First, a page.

Golf Humor and Stories

Cleveland Classic Driver – a rant

The following two tabs change content below.

Matt Murley

Original Three Guys Golf
I’ve been playing golf for a long time, but every year brings new adventures with my game. I pay zero attention to statistics, refuse to register any playing partner’s GPS readings that get barked out from the cart, and generally shave .8 strokes off my game with each beer that goes down the gullet.

Latest posts by Matt Murley (see all)

Cleveland Classic Driver: As you may already know, Cleveland has just come out with a new “Cleveland Classic Driver, packaging all of today’s modern technology into an old-school, persimmon wood look. By all accounts (eg. Fresh Golf Review’s writeup) the club performs quite well, so far be it from me to poke fun at anyone who puts the Classic in their bag. But I do have to ask – who is going to put this club in their bag?!?!?

Last time I checked, nobody was turned off by the modern look of today’s drivers. Anyone under the age of 30 doesn’t even know what a persimoon wood is unless they saw it on display at their local sports-themed McDonald’s, and any kid who simply wants one based on merit should be immediately cast in a Harold and Maude sequel. Those of us older than 30 may have had the pleasure of swinging a wooden driver, and if so, will also remember what it’s like to hit it 30 yards shorter than we do now. I started with persimmon woods – nice ones – Bob Toski’s that were previously used by a club professional. I have absolutely ZERO desire to get back behind the wheel of one of those clunkers. Nor do I yearn for the looks, they are too heavily linked to inferior performance in the ol’ cranium. Oh, and also . . . those looks aren’t as cool as modern looks! We are evolving! My prediction for Cleveland Classic Driver- they will sell 17 of these drivers in 2012, just edging out MacGregor.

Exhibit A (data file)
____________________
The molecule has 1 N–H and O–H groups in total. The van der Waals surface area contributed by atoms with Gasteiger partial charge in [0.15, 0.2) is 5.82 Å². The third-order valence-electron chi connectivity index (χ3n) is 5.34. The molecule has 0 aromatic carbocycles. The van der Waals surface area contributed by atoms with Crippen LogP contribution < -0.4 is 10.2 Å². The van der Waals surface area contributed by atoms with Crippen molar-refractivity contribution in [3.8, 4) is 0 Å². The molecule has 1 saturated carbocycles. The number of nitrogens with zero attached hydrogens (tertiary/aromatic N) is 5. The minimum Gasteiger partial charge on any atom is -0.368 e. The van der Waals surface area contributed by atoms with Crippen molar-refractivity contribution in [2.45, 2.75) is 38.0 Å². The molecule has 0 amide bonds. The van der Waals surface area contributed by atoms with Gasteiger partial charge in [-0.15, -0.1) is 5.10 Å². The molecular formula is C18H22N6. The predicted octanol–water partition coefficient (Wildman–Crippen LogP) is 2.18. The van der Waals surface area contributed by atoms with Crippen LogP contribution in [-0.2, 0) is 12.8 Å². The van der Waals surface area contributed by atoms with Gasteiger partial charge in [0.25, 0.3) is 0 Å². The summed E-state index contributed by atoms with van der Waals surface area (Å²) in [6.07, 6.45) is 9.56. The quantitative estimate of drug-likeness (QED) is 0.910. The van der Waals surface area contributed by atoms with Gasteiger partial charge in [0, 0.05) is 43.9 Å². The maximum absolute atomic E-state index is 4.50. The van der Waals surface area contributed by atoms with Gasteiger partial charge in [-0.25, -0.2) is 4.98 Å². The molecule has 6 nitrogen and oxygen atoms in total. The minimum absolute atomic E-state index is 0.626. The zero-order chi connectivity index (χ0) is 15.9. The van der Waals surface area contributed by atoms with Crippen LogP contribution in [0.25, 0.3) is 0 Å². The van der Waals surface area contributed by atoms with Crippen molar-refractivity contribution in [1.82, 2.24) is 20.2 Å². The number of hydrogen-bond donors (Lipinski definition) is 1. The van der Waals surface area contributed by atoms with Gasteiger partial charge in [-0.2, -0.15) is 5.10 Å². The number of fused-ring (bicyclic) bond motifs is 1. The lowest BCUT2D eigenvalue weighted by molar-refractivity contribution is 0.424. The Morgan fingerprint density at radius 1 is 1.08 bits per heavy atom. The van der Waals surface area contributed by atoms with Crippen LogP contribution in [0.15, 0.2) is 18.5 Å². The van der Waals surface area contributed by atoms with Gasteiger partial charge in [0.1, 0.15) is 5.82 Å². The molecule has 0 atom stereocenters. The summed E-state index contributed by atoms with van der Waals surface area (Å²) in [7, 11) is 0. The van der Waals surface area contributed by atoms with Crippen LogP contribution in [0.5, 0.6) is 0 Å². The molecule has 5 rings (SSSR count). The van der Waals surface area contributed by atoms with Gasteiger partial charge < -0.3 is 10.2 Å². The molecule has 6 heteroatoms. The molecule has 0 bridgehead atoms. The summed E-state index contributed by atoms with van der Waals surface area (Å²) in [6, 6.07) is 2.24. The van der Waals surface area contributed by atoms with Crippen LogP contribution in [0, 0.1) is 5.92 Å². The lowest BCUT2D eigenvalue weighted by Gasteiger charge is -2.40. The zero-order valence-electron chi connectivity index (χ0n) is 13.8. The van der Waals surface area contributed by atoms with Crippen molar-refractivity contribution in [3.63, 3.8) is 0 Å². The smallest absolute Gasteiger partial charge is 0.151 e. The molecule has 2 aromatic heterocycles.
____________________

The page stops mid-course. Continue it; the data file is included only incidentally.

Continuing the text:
Free with club purchase.
Now that I’m on a roll, I’d like to add a similar two cents to the world of irons. I’ve been serenaded for 20 years by golf experts professing the ultimate, peerless beauty of blade irons. In fact, just last night I watched Golf Channel’s recap of the 2012 PGA Merchandise Show, and guess what happened (besides Adam inviting Ian Poulter to “come play the home course anytime”)? They had two surprisingly talented and entertaining guys roaming through the exhibits, giving quick run-downs on each new club offering that the big companies have rolled out. So there’s Taylor Made’s RocketBallZ (still can’t believe this is really happening) technology, Titleist’s new AP1’s and AP2’s, Callaway’s new big thing, yadda yadda. Then we cut to the Mizuno booth, and our guy is so creepily smitten with the artistic beauty of the Mizuno blades that one of the pit bosses had to ask them to get a room.
As an everyday amateur I have to ask – what’s so great looking about traditional blades? To me they look like bad shots, awful sensations in my hands, and zero confidence. And they’re boring, each company’s blades looking much like the other’s. I’m not saying that King Cobra’s neon yellow spazzsticks are a superior aesthetic, but for my generation there is nothing “wrong” with a good looking cavity back club. In fact, some of them are downright gorgeous. I’m tired of the purist take on irons, it is no longer relevant.